Boy, I hate to stick my neck out here because every single person I meet loves Yanyu, but four of us had just an unacceptable meal there last month (11/29). I admit the place is attractive, and the hostess staff accomodative. We got an excellent table by the window. But it must have been the waiter's first day, of waiting that is. He didn't know anyting about the menu, the wine list, to ask for drink orders, how to open a bottle of wine, how to pace a meal, nothing. No did anyone else try to support/advise him.
Although the plates looked beautiful, the food was hit or miss. The vegetable dumplings were good, but no better than the quaility Hong Kong style chinese food restaurants around the area. The other dumplings were very average. The fried shrimp (forgotten all the cute names) were very large, sweet, and very good.
For dinner, we ordered the famous Crispy Duck. What a disappointment! We found nothing crispy about it. The rolls were made up for us in the kitchen, and came out limp, tasteless, and very unsatisfying. We also had a lobster noodle dish (?) that I'm certain any local Vietnamese restaurant could do better.
I've already forgotten the other two or three dishes we ordered. Shows you how memorable those were. Has the place gone downhill, or did I just hit a bad night? Anyone been there lately? Would love to hear others opinions.
Yanyu is my favorite restaurant in Washington, but ONLY if I order the $45 tasting menu. I have had the lobster and agree with your assessment (if your flush try Ten Penh's version...unbelievable but very expensive); the duck has ALWAYS been rolled tableside when I am there. I have to assume that something was wrong the night you were there. Service is always extraordinary (at least when I'm there...hey, maybe it's me?) and I have never had fewer than 3 people involved in the Rolling of the Duck. In fact, the great service is the reason I return.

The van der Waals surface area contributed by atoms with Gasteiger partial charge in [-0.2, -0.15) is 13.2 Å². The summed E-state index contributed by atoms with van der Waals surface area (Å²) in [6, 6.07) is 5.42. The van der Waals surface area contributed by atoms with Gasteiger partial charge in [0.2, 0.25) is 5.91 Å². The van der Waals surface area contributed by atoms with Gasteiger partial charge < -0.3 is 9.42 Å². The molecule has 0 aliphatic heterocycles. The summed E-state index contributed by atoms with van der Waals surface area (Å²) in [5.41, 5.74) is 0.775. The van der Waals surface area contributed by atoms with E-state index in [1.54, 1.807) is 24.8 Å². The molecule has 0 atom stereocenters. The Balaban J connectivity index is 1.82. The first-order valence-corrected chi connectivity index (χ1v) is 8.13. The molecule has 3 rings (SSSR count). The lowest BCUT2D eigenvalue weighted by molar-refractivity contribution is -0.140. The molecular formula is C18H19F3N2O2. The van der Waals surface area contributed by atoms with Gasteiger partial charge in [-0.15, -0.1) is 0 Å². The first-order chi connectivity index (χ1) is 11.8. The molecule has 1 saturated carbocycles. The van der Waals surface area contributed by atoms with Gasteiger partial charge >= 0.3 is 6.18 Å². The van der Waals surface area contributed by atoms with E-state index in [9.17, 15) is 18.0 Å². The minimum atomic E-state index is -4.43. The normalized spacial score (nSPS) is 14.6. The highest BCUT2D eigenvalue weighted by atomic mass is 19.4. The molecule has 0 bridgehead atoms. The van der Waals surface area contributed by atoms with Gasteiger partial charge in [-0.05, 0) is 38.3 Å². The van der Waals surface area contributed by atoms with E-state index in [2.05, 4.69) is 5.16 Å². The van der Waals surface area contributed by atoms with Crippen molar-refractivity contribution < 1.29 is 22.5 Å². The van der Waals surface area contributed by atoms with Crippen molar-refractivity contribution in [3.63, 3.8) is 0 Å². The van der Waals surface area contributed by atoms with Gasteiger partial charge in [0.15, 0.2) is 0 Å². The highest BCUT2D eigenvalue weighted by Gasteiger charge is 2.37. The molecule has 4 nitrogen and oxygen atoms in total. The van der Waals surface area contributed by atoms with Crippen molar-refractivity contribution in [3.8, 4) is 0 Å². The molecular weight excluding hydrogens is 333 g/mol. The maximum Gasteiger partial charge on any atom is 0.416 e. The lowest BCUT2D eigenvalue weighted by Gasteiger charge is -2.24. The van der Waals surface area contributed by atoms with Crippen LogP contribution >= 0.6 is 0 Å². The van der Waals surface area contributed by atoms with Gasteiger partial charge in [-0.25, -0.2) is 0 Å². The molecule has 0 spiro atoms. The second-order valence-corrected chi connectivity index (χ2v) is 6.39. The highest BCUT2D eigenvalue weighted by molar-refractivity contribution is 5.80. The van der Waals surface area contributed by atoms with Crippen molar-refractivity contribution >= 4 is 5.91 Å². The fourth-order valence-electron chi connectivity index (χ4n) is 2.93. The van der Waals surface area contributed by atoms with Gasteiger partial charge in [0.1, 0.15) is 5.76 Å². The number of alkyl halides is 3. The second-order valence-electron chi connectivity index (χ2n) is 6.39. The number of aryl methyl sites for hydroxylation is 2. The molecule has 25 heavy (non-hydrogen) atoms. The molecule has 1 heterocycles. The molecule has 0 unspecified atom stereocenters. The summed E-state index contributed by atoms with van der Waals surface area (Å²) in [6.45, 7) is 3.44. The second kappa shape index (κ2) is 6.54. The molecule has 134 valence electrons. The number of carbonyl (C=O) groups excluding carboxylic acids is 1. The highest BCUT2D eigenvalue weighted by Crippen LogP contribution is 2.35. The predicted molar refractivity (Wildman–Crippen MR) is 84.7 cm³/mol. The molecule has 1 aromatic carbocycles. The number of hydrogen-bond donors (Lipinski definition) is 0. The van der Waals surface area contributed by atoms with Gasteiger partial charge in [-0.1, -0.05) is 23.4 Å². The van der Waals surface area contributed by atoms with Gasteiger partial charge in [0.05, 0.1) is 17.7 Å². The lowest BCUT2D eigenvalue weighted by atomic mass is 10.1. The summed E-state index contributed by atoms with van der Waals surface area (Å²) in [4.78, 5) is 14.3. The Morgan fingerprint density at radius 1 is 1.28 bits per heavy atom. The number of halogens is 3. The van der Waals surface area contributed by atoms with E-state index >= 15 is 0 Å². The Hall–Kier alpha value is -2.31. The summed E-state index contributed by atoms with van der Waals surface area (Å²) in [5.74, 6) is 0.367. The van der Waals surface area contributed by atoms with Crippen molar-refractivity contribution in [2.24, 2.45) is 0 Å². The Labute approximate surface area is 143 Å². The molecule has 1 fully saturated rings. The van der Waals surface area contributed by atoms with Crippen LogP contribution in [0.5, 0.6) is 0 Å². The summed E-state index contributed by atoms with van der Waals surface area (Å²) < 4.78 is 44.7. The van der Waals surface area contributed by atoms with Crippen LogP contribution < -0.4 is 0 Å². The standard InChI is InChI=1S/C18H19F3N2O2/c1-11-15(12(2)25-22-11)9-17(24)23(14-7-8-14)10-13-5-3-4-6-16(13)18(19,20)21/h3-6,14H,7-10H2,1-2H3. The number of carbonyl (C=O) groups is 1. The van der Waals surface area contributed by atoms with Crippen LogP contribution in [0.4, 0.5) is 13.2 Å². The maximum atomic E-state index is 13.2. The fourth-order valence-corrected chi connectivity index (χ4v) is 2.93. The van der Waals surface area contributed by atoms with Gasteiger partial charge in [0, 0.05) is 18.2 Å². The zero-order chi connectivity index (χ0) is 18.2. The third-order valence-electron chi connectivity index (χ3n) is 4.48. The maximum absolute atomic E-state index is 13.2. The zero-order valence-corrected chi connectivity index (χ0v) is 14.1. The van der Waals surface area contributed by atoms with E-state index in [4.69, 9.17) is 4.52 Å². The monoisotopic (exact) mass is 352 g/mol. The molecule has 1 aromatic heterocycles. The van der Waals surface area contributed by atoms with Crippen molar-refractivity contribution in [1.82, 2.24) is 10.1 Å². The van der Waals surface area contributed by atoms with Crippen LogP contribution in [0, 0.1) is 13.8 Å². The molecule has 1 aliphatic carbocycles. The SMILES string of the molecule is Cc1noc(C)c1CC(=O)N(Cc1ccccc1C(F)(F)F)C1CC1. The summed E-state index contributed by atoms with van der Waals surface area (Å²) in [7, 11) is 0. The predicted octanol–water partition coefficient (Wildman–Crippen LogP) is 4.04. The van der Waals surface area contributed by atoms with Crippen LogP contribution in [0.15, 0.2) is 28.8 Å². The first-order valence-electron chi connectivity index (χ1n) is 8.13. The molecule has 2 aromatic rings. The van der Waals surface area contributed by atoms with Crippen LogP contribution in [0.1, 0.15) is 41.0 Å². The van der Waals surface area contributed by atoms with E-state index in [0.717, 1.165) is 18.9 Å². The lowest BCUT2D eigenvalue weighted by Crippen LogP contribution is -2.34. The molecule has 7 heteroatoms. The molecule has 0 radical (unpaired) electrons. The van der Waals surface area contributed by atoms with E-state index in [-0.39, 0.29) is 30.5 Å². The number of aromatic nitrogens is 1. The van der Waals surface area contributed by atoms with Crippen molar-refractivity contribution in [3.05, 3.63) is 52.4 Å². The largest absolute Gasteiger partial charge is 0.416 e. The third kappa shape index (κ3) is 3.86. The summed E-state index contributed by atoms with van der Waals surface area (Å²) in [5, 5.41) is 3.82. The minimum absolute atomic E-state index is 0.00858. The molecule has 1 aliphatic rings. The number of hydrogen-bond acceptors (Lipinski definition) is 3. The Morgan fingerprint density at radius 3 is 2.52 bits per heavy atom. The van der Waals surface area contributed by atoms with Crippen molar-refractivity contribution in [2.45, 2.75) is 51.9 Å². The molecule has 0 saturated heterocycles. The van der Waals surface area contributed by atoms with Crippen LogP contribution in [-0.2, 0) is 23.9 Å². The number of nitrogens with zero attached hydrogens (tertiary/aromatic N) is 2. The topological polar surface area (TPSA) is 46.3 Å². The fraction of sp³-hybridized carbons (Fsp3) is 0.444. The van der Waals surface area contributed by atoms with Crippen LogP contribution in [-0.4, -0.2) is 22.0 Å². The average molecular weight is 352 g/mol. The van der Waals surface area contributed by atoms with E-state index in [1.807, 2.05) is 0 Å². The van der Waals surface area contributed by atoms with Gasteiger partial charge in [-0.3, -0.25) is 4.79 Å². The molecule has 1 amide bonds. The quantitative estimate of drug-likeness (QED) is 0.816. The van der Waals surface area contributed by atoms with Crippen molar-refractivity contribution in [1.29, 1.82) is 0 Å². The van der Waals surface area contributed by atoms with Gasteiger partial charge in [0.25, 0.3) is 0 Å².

My recommendaton to you is to write a letter to the management explaining your disappointing experience. You will almost certainly be comped a meal at which time they (and any restaurant worthy of the name) will treat you like a king and try to win back your good graces. I am a good cook so I don't have much patience paying for crappy food, poorly served -- and good restaurants don't either. And they don't want you bad mouthing them, especially on Chowhound.
Include the date, what you ate, where you sat and a detailed list of how they fell short.
good luck and I hope you like the place better next time!
thanks for those tips. will let you know how i do.
As for my nyc faves, i wouldn't even know where to begin. If you are planning to go crazy, go to Union Pacific and have the taylor bay scallop and uni appetizer, followed by the halibut, which is poached in goose fat. But actually you'd probably do just as well letting the chef do as he pleases. For a little less money, 71 Clinton Fresh Food, Blue Hill, and Annisa are all excellent bets--i'm a little biased toward Annisa, as i work there. For Sushi, go to Hasaki in the East Village, or Tomoe in the west. For Chinese go to joe's shanghai in chinatown. For Korean, I'd try kang Suh on 32nd street. For the best burger ever, go to the Corner Bistro.
if you have any specific needs, you should post on the nyc cravings board.
hope this helps.